Tufted Hair Grass
(Photo courtesy of NetPS Plant Finder)
Height: 3 feet
Spread: 15 inches
Hardiness Zone: 4a
Tufted Hair Grass is primarily grown for its highly ornamental fruit. The gold seed heads are carried on showy plumes displayed in abundance from early to late fall. It features delicate panicles of purple flowers with green overtones rising above the foliage from early to late summer. Its grassy leaves remain green in colour throughout the year.
Tufted Hair Grass is an open herbaceous evergreen perennial grass with a mounded form. It brings an extremely fine and delicate texture to the garden composition and should be used to full effect.
This is a relatively low maintenance plant, and is best cleaned up in early spring before it resumes active growth for the season. It has no significant negative characteristics.
Tufted Hair Grass is recommended for the following landscape applications;
- Mass Planting
- General Garden Use
- Naturalizing And Woodland Gardens
- Container Planting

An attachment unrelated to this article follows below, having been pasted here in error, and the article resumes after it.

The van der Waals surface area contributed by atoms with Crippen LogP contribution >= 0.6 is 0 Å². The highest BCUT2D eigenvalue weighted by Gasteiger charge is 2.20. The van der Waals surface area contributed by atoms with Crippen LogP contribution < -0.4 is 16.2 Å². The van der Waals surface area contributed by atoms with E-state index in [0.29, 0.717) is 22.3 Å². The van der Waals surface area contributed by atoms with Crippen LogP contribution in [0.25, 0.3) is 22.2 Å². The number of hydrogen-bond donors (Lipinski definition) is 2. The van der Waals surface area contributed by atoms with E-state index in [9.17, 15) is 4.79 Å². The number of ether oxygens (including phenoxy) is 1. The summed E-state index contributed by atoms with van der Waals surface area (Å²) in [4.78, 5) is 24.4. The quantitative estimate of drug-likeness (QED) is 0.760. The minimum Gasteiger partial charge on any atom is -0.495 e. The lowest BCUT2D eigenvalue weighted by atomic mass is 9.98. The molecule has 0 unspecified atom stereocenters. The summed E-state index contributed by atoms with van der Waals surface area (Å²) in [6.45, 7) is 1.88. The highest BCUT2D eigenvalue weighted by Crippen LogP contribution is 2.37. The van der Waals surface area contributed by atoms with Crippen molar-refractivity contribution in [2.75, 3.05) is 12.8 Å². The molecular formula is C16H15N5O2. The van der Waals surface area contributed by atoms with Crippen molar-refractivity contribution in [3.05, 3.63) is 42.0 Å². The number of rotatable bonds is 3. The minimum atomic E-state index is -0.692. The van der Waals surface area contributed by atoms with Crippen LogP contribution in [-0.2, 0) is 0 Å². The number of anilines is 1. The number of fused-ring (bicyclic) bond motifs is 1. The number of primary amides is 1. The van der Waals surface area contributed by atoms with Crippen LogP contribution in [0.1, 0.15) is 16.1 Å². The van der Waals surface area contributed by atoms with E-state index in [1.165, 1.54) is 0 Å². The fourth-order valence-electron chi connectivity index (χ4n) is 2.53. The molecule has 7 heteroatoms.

Planting & Growing
Tufted Hair Grass will grow to be about 3 feet tall at maturity, with a spread of 15 inches. Its foliage tends to remain dense right to the ground, not requiring facer plants in front. It grows at a medium rate, and under ideal conditions can be expected to live for approximately 10 years.
This plant does best in full sun to partial shade. It prefers to grow in average to moist conditions, and shouldn't be allowed to dry out. It is not particular as to soil type, but has a definite preference for acidic soils. It is somewhat tolerant of urban pollution. Consider applying a thick mulch around the root zone in winter to protect it in exposed locations or colder microclimates. This species is not originally from North America. It can be propagated by division.
Tufted Hair Grass is a fine choice for the garden, but it is also a good selection for planting in outdoor pots and containers. Because of its height, it is often used as a 'thriller' in the 'spiller-thriller-filler' container combination; plant it near the center of the pot, surrounded by smaller plants and those that spill over the edges. Note that when growing plants in outdoor containers and baskets, they may require more frequent waterings than they would in the yard or garden. Be aware that in our climate, most plants cannot be expected to survive the winter if left in containers outdoors, and this plant is no exception. Contact our experts for more information on how to protect it over the winter months.